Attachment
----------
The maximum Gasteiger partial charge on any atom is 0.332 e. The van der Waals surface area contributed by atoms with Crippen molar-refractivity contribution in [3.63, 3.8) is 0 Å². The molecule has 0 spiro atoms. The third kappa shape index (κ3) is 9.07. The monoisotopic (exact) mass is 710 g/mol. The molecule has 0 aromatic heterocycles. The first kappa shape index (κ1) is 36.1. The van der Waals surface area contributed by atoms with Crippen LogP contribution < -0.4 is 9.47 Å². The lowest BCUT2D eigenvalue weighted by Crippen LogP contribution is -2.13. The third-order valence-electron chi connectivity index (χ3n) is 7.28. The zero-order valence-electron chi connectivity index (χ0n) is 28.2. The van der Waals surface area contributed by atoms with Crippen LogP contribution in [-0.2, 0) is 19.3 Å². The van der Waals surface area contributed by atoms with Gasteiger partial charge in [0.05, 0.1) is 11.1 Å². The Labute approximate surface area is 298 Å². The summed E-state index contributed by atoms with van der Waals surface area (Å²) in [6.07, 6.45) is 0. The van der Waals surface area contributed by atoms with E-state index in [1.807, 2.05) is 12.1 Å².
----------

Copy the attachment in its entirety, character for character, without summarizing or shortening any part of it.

The maximum Gasteiger partial charge on any atom is 0.332 e. The van der Waals surface area contributed by atoms with Crippen molar-refractivity contribution in [3.63, 3.8) is 0 Å². The molecule has 0 spiro atoms. The third kappa shape index (κ3) is 9.07. The monoisotopic (exact) mass is 710 g/mol. The molecule has 0 aromatic heterocycles. The first kappa shape index (κ1) is 36.1. The van der Waals surface area contributed by atoms with Crippen LogP contribution < -0.4 is 9.47 Å². The lowest BCUT2D eigenvalue weighted by Crippen LogP contribution is -2.13. The third-order valence-electron chi connectivity index (χ3n) is 7.28. The zero-order valence-electron chi connectivity index (χ0n) is 28.2. The van der Waals surface area contributed by atoms with Crippen LogP contribution in [-0.2, 0) is 19.3 Å². The van der Waals surface area contributed by atoms with Gasteiger partial charge in [0.05, 0.1) is 11.1 Å². The Labute approximate surface area is 298 Å². The summed E-state index contributed by atoms with van der Waals surface area (Å²) in [6.07, 6.45) is 0. The van der Waals surface area contributed by atoms with E-state index in [1.807, 2.05) is 12.1 Å².